Dressed in white and with hands raised in the air, Ze Celso crosses the stage, already revelling in the boisterous performance his troupe is about to deliver – at 82, this legend of the Brazilian stage still believes in the virtue of insurrection.
He founded his theatre company Teatro Oficina 61 years ago and it became an icon in the years of Brazil’s military dictatorship between 1964 and 1985. Despite the years, both Ze Celso and the company are still going strong.
To stage their performance of Roda Viva (Living Circle), written by singer-songwriter and playwright Chico Buarque in 1968 and mixing dance, song, theatre and video, the 60-strong troupe had to rustle up buses to transport them for free from Sao Paulo to Rio, where they bunked up at friends’ places and paid the costs of putting on the show through crowdfunding donations.
From the outset, “there were a thousand problems, but the thing is to resist”, says Jose Celso Martinez Correa, better known as Ze Celso. “I have insurrection in the blood.”
In 1968, “militiamen from the commando group hunting down communists launched a police operation” against the performance of Roda Viva, says Ze Celso.
“They stormed the theatre, and even ran into the dressing rooms to beat up the performers,” he recalls.
These days, “we have no support from the government, our financial situation is precarious and we have been fighting for 40 years” against a real estate development that threatens to suffocate their theatre.
Silvio Santos, a business tycoon and head of SBT television, wants to surround the Teatro Oficina – designed by renowned architect Lina Bo Bardi – with apartment blocks that would block off all natural light to the open-plan, modernist building.
“I’m 82, I was tortured and then exiled by the military dictatorship,” says Ze. “But what we are living through now is actually worse – I have never seen so much ignorance and hate.”
Yet the experimental theatre has managed to escape the censorship and pressure on cultural centres by the far-right administration of President Jair Bolsonaro, and Roda Viva has been running for nearly a year now in Sao Paulo.
“In reaction [to Bolsonaro], our culture is very strong,” says Ze Celso. “The theatres are full, the artists are vibrant. All of Brazil’s culture is rising up!”
That is certainly the case with Roda Viva, which is by turns burlesque, comic and sarcastic, and which Ze Celso describes as a “tragi-comedy” performed at a frenetic pace. It follows the antics of popular singer Benedito Silva and his “guardian angel”, who asks for 20 per cent of the singer’s earnings.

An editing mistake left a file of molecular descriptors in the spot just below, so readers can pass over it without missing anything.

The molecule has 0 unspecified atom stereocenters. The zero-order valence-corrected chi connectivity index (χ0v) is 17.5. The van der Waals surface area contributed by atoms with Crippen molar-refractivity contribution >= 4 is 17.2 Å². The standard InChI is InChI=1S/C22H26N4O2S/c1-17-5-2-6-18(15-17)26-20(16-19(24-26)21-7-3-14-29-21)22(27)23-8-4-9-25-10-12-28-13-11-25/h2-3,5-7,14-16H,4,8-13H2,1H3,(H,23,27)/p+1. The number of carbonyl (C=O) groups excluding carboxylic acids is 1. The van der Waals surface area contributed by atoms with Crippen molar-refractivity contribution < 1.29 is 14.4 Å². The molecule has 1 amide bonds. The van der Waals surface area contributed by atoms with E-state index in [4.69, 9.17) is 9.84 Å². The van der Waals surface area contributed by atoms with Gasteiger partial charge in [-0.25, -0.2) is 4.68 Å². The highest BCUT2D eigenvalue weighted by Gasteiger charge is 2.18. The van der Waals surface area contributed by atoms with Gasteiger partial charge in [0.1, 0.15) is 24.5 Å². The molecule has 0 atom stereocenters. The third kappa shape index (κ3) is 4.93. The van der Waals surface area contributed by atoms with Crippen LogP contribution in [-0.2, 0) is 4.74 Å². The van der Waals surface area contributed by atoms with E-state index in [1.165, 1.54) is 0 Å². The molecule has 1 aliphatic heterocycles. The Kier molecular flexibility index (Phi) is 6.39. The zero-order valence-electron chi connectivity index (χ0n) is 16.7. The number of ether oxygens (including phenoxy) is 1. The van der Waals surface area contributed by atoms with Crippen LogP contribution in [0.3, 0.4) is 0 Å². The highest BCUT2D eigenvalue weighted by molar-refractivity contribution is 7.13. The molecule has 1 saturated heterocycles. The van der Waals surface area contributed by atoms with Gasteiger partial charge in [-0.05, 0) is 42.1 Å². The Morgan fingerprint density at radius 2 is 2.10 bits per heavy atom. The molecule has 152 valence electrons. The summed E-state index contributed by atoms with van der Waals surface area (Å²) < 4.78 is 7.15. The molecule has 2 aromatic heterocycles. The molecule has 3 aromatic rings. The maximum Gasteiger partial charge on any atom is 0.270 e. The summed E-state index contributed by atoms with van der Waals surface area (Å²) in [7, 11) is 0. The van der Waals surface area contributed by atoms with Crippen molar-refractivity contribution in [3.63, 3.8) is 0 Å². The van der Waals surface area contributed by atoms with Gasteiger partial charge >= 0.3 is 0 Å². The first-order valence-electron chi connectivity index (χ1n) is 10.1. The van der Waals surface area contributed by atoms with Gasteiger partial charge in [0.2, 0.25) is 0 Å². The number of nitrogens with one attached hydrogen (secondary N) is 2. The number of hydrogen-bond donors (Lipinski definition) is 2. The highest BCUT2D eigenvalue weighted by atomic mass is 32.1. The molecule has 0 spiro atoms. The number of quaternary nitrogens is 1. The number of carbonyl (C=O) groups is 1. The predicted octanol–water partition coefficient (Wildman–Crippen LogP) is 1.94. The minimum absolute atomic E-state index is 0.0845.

Benedito becomes pop hero Ben Silver, who morphs into Benedito Lampiao, the name of a mythical insurgent in Brazilian culture, under the diktat of show business.
The Roda Viva of 2019 is deeply anchored in contemporary Brazilian politics, featuring a Bolsonaro with a Hitler moustache and hair, and who declares his love for US President Donald Trump. The Brazilian president’s image appears on the video screen to boos and jeers from the audience.
By contrast, the audience is urged by the ensemble – sometimes in pressing tones – to join them in applauding former president Luiz Inacio Lula da Silva, the leftist who was in jail on corruption charges during the last election.
As the dancers climb the rows of theatre seats, Ze Celso stretches out on the laps of three audience members, and at the end of the show, performers and audience all dance together on the stage.
For Ze, “everything is sexual” and the scenes of rape or orgy are raw. Occasionally, naked actors run through the rows of seats. The show touches on every aspects of contemporary Brazil – the fires in the Amazon, the corruption allegations swirling around Bolsonaro’s son Flavio, the mantras of the president’s “guru” Olavo de Carvalho, the invasion of indigenous lands and the hysterical sermons of Evangelical leaders, as well as the easing of gun controls and the mass use of pesticides in agriculture.
Meanwhile, the onscreen projections mock the official line on events – “120 per cent of the world has a good opinion of Brazil” and “the Amazon fires are part of our culture”.
“It’s a very politically charged play,” says Ze Celso. “I have faith in the force of humanity which is going to mobilise and take to the streets. I think it’ll happen soon,” he says.